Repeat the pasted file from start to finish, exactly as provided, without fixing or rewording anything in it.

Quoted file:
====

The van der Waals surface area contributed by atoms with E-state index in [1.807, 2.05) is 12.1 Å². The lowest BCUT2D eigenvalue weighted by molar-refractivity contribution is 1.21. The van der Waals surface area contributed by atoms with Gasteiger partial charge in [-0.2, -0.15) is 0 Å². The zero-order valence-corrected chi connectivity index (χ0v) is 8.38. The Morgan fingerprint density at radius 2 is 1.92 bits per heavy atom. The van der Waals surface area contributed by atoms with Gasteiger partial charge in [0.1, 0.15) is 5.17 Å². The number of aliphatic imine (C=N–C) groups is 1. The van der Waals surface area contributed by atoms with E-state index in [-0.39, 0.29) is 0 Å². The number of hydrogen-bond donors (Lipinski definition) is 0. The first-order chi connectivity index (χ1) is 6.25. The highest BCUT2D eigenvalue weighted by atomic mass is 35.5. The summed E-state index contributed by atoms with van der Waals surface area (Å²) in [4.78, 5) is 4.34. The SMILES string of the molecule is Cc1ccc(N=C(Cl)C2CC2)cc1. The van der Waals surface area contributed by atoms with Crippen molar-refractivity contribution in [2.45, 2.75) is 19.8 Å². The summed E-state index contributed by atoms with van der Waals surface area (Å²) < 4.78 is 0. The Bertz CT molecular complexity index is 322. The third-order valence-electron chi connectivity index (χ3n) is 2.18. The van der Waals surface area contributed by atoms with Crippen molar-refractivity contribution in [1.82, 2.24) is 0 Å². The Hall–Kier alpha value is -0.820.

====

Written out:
The van der Waals surface area contributed by atoms with E-state index in [1.807, 2.05) is 12.1 Å². The lowest BCUT2D eigenvalue weighted by molar-refractivity contribution is 1.21. The van der Waals surface area contributed by atoms with Gasteiger partial charge in [-0.2, -0.15) is 0 Å². The zero-order valence-corrected chi connectivity index (χ0v) is 8.38. The Morgan fingerprint density at radius 2 is 1.92 bits per heavy atom. The van der Waals surface area contributed by atoms with Gasteiger partial charge in [0.1, 0.15) is 5.17 Å². The number of aliphatic imine (C=N–C) groups is 1. The van der Waals surface area contributed by atoms with E-state index in [-0.39, 0.29) is 0 Å². The number of hydrogen-bond donors (Lipinski definition) is 0. The first-order chi connectivity index (χ1) is 6.25. The highest BCUT2D eigenvalue weighted by atomic mass is 35.5. The summed E-state index contributed by atoms with van der Waals surface area (Å²) in [4.78, 5) is 4.34. The SMILES string of the molecule is Cc1ccc(N=C(Cl)C2CC2)cc1. The van der Waals surface area contributed by atoms with Crippen molar-refractivity contribution in [2.45, 2.75) is 19.8 Å². The summed E-state index contributed by atoms with van der Waals surface area (Å²) < 4.78 is 0. The Bertz CT molecular complexity index is 322. The third-order valence-electron chi connectivity index (χ3n) is 2.18. The van der Waals surface area contributed by atoms with Crippen molar-refractivity contribution in [1.82, 2.24) is 0 Å². The Hall–Kier alpha value is -0.820.